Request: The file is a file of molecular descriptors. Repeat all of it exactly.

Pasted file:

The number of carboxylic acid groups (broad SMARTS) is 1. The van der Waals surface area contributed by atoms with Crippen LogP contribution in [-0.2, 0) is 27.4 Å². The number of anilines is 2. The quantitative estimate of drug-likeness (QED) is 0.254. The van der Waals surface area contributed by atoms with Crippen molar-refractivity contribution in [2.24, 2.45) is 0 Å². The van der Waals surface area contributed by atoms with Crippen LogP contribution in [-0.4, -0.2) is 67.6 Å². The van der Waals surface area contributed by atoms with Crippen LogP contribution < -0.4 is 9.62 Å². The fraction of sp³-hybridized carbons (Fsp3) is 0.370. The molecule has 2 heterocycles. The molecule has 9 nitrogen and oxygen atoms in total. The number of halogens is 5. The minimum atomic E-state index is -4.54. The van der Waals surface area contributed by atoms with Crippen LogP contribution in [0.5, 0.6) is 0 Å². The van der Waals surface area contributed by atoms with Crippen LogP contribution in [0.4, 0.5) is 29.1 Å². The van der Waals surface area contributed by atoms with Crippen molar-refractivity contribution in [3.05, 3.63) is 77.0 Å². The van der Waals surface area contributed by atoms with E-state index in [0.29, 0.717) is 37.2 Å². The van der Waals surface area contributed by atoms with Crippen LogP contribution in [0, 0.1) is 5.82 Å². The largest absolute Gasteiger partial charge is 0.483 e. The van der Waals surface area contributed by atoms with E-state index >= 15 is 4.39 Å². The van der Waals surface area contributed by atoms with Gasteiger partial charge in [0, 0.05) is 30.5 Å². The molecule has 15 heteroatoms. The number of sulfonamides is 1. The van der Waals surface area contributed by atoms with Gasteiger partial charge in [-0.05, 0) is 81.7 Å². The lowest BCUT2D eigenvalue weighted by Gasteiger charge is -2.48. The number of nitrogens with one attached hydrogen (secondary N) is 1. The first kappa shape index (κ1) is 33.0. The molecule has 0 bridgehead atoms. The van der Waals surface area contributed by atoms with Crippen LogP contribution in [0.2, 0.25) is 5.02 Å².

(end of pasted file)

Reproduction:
The number of carboxylic acid groups (broad SMARTS) is 1. The van der Waals surface area contributed by atoms with Crippen LogP contribution in [-0.2, 0) is 27.4 Å². The number of anilines is 2. The quantitative estimate of drug-likeness (QED) is 0.254. The van der Waals surface area contributed by atoms with Crippen molar-refractivity contribution in [2.24, 2.45) is 0 Å². The van der Waals surface area contributed by atoms with Crippen LogP contribution in [-0.4, -0.2) is 67.6 Å². The van der Waals surface area contributed by atoms with Crippen LogP contribution < -0.4 is 9.62 Å². The fraction of sp³-hybridized carbons (Fsp3) is 0.370. The molecule has 2 heterocycles. The molecule has 9 nitrogen and oxygen atoms in total. The number of halogens is 5. The minimum atomic E-state index is -4.54. The van der Waals surface area contributed by atoms with Crippen LogP contribution in [0.5, 0.6) is 0 Å². The van der Waals surface area contributed by atoms with Crippen LogP contribution in [0.4, 0.5) is 29.1 Å². The van der Waals surface area contributed by atoms with Crippen molar-refractivity contribution in [3.05, 3.63) is 77.0 Å². The van der Waals surface area contributed by atoms with E-state index in [0.29, 0.717) is 37.2 Å². The van der Waals surface area contributed by atoms with Crippen LogP contribution in [0, 0.1) is 5.82 Å². The largest absolute Gasteiger partial charge is 0.483 e. The van der Waals surface area contributed by atoms with E-state index >= 15 is 4.39 Å². The van der Waals surface area contributed by atoms with Gasteiger partial charge in [0, 0.05) is 30.5 Å². The molecule has 15 heteroatoms. The number of sulfonamides is 1. The van der Waals surface area contributed by atoms with Gasteiger partial charge in [-0.05, 0) is 81.7 Å². The lowest BCUT2D eigenvalue weighted by Gasteiger charge is -2.48. The number of nitrogens with one attached hydrogen (secondary N) is 1. The first kappa shape index (κ1) is 33.0. The molecule has 0 bridgehead atoms. The van der Waals surface area contributed by atoms with Crippen LogP contribution in [0.2, 0.25) is 5.02 Å².